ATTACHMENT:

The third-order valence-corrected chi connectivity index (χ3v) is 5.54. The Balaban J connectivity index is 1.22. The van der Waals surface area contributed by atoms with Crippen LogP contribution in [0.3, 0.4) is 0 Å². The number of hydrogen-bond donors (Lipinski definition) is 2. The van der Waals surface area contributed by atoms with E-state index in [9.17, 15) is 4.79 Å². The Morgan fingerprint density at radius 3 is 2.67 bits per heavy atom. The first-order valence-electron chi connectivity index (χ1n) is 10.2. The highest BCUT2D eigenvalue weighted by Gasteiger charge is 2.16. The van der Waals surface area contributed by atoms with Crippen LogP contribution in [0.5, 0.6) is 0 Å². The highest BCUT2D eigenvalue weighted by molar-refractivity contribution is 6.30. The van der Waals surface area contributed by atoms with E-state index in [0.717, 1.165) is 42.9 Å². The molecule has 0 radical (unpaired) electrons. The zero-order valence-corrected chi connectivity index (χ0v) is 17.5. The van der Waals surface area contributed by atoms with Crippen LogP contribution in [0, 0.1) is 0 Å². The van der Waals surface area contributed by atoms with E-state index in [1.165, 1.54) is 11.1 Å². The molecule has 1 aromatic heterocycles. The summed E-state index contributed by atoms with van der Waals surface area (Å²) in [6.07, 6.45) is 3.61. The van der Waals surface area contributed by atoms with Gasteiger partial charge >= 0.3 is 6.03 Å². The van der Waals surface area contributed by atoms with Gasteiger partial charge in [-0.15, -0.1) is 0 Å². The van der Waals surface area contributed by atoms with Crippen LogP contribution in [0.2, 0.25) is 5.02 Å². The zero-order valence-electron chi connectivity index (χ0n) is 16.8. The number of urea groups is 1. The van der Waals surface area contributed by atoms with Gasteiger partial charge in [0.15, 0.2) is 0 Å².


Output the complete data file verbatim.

The third-order valence-corrected chi connectivity index (χ3v) is 5.54. The Balaban J connectivity index is 1.22. The van der Waals surface area contributed by atoms with Crippen LogP contribution in [0.3, 0.4) is 0 Å². The number of hydrogen-bond donors (Lipinski definition) is 2. The van der Waals surface area contributed by atoms with E-state index in [9.17, 15) is 4.79 Å². The Morgan fingerprint density at radius 3 is 2.67 bits per heavy atom. The first-order valence-electron chi connectivity index (χ1n) is 10.2. The highest BCUT2D eigenvalue weighted by Gasteiger charge is 2.16. The van der Waals surface area contributed by atoms with Crippen LogP contribution in [0.5, 0.6) is 0 Å². The highest BCUT2D eigenvalue weighted by molar-refractivity contribution is 6.30. The van der Waals surface area contributed by atoms with E-state index in [0.717, 1.165) is 42.9 Å². The molecule has 0 radical (unpaired) electrons. The zero-order valence-corrected chi connectivity index (χ0v) is 17.5. The van der Waals surface area contributed by atoms with Crippen LogP contribution in [0, 0.1) is 0 Å². The van der Waals surface area contributed by atoms with E-state index in [1.165, 1.54) is 11.1 Å². The molecule has 1 aromatic heterocycles. The summed E-state index contributed by atoms with van der Waals surface area (Å²) in [6.07, 6.45) is 3.61. The van der Waals surface area contributed by atoms with Gasteiger partial charge >= 0.3 is 6.03 Å². The van der Waals surface area contributed by atoms with Gasteiger partial charge in [-0.15, -0.1) is 0 Å². The van der Waals surface area contributed by atoms with Crippen LogP contribution in [0.2, 0.25) is 5.02 Å². The zero-order valence-electron chi connectivity index (χ0n) is 16.8. The number of urea groups is 1. The van der Waals surface area contributed by atoms with Gasteiger partial charge in [0.15, 0.2) is 0 Å².